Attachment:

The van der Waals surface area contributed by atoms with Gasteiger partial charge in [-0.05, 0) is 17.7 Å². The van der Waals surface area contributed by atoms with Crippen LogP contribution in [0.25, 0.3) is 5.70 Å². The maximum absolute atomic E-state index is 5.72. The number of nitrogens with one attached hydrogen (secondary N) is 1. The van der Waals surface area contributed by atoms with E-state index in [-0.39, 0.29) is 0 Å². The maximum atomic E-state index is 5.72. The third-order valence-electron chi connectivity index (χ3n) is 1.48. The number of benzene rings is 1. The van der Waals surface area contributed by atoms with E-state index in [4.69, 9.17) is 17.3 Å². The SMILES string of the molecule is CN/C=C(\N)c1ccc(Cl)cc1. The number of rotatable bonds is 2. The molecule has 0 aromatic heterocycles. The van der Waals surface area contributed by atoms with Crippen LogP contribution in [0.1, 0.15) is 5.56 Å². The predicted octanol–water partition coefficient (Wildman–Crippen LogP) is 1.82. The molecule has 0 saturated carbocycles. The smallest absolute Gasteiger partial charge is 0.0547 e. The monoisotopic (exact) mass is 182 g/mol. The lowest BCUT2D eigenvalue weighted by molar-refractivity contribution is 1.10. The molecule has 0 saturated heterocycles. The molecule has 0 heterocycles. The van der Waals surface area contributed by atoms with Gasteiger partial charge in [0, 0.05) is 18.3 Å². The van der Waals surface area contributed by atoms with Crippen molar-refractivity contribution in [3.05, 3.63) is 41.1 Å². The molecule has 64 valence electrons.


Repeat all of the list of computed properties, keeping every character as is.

The van der Waals surface area contributed by atoms with Gasteiger partial charge in [-0.05, 0) is 17.7 Å². The van der Waals surface area contributed by atoms with Crippen LogP contribution in [0.25, 0.3) is 5.70 Å². The maximum absolute atomic E-state index is 5.72. The number of nitrogens with one attached hydrogen (secondary N) is 1. The van der Waals surface area contributed by atoms with E-state index in [-0.39, 0.29) is 0 Å². The maximum atomic E-state index is 5.72. The third-order valence-electron chi connectivity index (χ3n) is 1.48. The number of benzene rings is 1. The van der Waals surface area contributed by atoms with E-state index in [4.69, 9.17) is 17.3 Å². The SMILES string of the molecule is CN/C=C(\N)c1ccc(Cl)cc1. The number of rotatable bonds is 2. The molecule has 0 aromatic heterocycles. The van der Waals surface area contributed by atoms with Crippen LogP contribution in [0.1, 0.15) is 5.56 Å². The predicted octanol–water partition coefficient (Wildman–Crippen LogP) is 1.82. The molecule has 0 saturated carbocycles. The smallest absolute Gasteiger partial charge is 0.0547 e. The monoisotopic (exact) mass is 182 g/mol. The lowest BCUT2D eigenvalue weighted by molar-refractivity contribution is 1.10. The molecule has 0 saturated heterocycles. The molecule has 0 heterocycles. The van der Waals surface area contributed by atoms with Gasteiger partial charge in [0, 0.05) is 18.3 Å². The van der Waals surface area contributed by atoms with Crippen molar-refractivity contribution in [3.05, 3.63) is 41.1 Å². The molecule has 64 valence electrons.